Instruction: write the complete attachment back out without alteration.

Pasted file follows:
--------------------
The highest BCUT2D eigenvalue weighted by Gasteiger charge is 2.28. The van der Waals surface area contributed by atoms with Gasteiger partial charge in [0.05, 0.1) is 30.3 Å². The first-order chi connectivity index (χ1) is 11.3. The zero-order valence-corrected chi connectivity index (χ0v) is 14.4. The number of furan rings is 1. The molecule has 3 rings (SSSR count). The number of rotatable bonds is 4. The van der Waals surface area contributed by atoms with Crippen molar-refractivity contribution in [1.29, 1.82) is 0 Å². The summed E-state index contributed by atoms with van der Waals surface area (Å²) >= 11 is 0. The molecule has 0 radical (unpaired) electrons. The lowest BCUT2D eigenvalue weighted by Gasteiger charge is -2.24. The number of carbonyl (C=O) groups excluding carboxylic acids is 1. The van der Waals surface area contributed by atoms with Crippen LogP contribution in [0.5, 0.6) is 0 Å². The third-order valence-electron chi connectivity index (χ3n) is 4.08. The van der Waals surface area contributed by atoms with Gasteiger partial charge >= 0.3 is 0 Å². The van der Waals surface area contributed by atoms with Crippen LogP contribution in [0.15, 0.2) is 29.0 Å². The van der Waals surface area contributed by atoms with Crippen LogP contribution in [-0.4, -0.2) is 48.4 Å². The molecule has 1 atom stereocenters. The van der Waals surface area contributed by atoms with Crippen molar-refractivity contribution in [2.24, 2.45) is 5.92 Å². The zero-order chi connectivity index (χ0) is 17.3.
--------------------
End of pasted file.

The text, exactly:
The highest BCUT2D eigenvalue weighted by Gasteiger charge is 2.28. The van der Waals surface area contributed by atoms with Gasteiger partial charge in [0.05, 0.1) is 30.3 Å². The first-order chi connectivity index (χ1) is 11.3. The zero-order valence-corrected chi connectivity index (χ0v) is 14.4. The number of furan rings is 1. The molecule has 3 rings (SSSR count). The number of rotatable bonds is 4. The van der Waals surface area contributed by atoms with Crippen molar-refractivity contribution in [1.29, 1.82) is 0 Å². The summed E-state index contributed by atoms with van der Waals surface area (Å²) >= 11 is 0. The molecule has 0 radical (unpaired) electrons. The lowest BCUT2D eigenvalue weighted by Gasteiger charge is -2.24. The number of carbonyl (C=O) groups excluding carboxylic acids is 1. The van der Waals surface area contributed by atoms with Crippen LogP contribution in [0.5, 0.6) is 0 Å². The third-order valence-electron chi connectivity index (χ3n) is 4.08. The van der Waals surface area contributed by atoms with Gasteiger partial charge >= 0.3 is 0 Å². The van der Waals surface area contributed by atoms with Crippen LogP contribution in [0.15, 0.2) is 29.0 Å². The van der Waals surface area contributed by atoms with Crippen LogP contribution in [-0.4, -0.2) is 48.4 Å². The molecule has 1 atom stereocenters. The van der Waals surface area contributed by atoms with Crippen molar-refractivity contribution in [2.24, 2.45) is 5.92 Å². The zero-order chi connectivity index (χ0) is 17.3.